Daily Whitman


Starting from Paumanok

  Was somebody asking to see the soul?
  See, your own shape and countenance, persons, substances, beasts,
      the trees, the running rivers, the rocks and sands.

  All hold spiritual joys and afterwards loosen them;
  How can the real body ever die and be buried?

  Of your real body and any man's or woman's real body,
  Item for item it will elude the hands of the corpse-cleaners and
      pass to fitting spheres,
  Carrying what has accrued to it from the moment of birth to the
      moment of death.

  Not the types set up by the printer return their impression, the
      meaning, the main concern,
  Any more than a man's substance and life or a woman's substance and
      life return in the body and the soul,
  Indifferently before death and after death.

  Behold, the body includes and is the meaning, the main concern and
      includes and is the soul;
  Whoever you are, how superb and how divine is your body, or any part
      of it!

Daily Whitman


Starting from Paumanok

  Democracy! near at hand to you a throat is now inflating itself and
      joyfully singing.

  Ma femme! for the brood beyond us and of us,
  For those who belong here and those to come,
  I exultant to be ready for them will now shake out carols stronger
      and haughtier than have ever yet been heard upon earth.

  I will make the songs of passion to give them their way,
  And your songs outlaw'd offenders, for I scan you with kindred eyes,
      and carry you with me the same as any.

  I will make the true poem of riches,
  To earn for the body and the mind whatever adheres and goes forward
      and is not dropt by death;
  I will effuse egotism and show it underlying all, and I will be the
      bard of personality,
  And I will show of male and female that either is but the equal of
      the other,
  And sexual organs and acts! do you concentrate in me, for I am determin'd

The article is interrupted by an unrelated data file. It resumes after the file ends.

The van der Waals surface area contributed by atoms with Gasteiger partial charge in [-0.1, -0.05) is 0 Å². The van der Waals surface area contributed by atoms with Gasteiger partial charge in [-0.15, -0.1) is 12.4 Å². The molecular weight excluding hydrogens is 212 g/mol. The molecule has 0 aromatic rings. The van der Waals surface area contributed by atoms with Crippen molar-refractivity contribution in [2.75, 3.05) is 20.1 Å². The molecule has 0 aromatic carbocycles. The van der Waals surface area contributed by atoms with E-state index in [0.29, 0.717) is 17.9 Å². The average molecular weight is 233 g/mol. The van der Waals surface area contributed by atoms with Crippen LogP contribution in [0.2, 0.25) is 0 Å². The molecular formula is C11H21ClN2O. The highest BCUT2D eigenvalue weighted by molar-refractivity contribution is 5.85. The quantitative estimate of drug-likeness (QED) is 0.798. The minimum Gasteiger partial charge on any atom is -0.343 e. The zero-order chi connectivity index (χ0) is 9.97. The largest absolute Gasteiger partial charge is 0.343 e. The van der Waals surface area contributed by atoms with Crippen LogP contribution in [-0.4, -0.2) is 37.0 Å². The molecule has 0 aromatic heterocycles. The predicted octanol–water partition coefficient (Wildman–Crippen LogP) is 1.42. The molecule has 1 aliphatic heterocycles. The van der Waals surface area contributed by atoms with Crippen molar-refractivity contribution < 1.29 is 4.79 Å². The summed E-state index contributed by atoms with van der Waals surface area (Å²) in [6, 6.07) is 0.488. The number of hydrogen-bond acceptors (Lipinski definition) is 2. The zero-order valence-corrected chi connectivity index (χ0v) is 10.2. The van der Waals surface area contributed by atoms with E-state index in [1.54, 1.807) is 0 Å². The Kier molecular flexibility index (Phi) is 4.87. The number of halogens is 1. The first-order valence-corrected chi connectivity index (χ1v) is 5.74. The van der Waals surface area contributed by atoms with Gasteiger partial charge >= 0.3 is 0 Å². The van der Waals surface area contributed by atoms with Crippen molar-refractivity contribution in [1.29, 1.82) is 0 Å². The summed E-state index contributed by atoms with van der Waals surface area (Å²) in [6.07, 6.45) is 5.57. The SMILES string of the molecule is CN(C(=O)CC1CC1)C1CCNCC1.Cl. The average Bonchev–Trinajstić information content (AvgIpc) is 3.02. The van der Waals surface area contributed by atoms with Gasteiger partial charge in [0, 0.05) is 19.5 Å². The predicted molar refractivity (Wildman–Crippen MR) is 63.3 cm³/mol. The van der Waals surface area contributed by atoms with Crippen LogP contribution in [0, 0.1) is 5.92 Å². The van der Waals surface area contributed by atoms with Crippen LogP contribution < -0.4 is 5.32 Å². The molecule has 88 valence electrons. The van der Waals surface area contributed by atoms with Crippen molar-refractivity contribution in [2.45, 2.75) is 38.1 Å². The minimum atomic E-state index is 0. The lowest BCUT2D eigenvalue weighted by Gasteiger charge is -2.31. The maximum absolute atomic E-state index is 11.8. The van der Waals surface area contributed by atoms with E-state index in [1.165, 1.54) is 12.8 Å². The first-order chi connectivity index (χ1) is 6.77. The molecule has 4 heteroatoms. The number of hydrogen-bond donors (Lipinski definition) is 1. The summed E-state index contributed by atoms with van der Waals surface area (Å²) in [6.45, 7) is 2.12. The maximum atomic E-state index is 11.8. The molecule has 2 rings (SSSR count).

to tell you with courageous clear voice to prove you illustrious,
  And I will show that there is no imperfection in the present, and
      can be none in the future,
  And I will show that whatever happens to anybody it may be turn'd to
      beautiful results,
  And I will show that nothing can happen more beautiful than death,
  And I will thread a thread through my poems that time and events are
  And that all the things of the universe are perfect miracles, each
      as profound as any.

  I will not make poems with reference to parts,
  But I will make poems, songs, thoughts, with reference to ensemble,
  And I will not sing with reference to a day, but with reference to
      all days,
  And I will not make a poem nor the least part of a poem but has
      reference to the soul,
  Because having look'd at the objects of the universe, I find there
      is no one nor any particle of one but has reference to the soul.

The Lady Gaga Project


Because I live for the applause….  I do like it when I get traffic here and it’s great when my posts make people think, actually, but as to this post, some explanation:

Way back in the early part of my series on the Fall, I put a picture of Lady Gaga at the top of a post on theology and titled it by quoting “Bad Romance”, purely on a whim and the humorous notion that it might drive blog views.  I doubt it did that very much, but I got a kick out of it, and as it turned out I worked more ideas from the song into later posts.  I’m not exactly one of Lady Gaga’s “little monsters”, but I have a moderate fondness for her music (though the latest album is distressingly weak), and somehow I find “Bad Romance” compelling.

Anyway, I just finished my fifth post themed from “Bad Romance” and I decided I’d put them all here (in addition to the series to which the properly belong and under which they’re already listed).  The topics are not directly connected, but they circle around the Fall of Man and universalism, with a bit on dualism and the Bible, too.  Perhaps after reading some, visitors may be interested in looking back at previous posts in the sundry series.  In any case, enjoy!

Synthesis, Part 1:  I Want Your Ugly, I Want Your Disease

Synthesis, Part 3:  I Want Your Horror, I Want Your Design

Dualism:  I Want Your Drama, the Touch of Your Hand

I Want Your Psycho, Your Vertigo Schtick–Lady Gaga, Open Theology, and My 1500th Post!

I Want Your Love and I Want Your Revenge:  Hell

I Want Your Love and I Want Your Revenge: Hell


In the last few posts we’ve looked at several aspects of universalism:  whether Hell is compatible with God’s mercy, how the saved view the damned, whether people can be said truly to choose Hell, and what this implies for our personalities.

Now as I noted here, one can argue for the traditional view of Hell (TVOH) on Scriptural or philosophical bases; and as I also noted, it doesn’t seem as if the TVOH can be defended purely on Scriptural bases.  In any case, I can understand arguments of this sort even if I don’t agree with them.  If one believes that a doctrine of hell is necessitated by Scripture or by philosophical reflection, I can respect that.  What I’m more interested in here is motivation.  In short, what is the motivation that energizes one’s belief?  More to the point, what is one’s attitude towards one’s belief?  Let me unpack what I mean.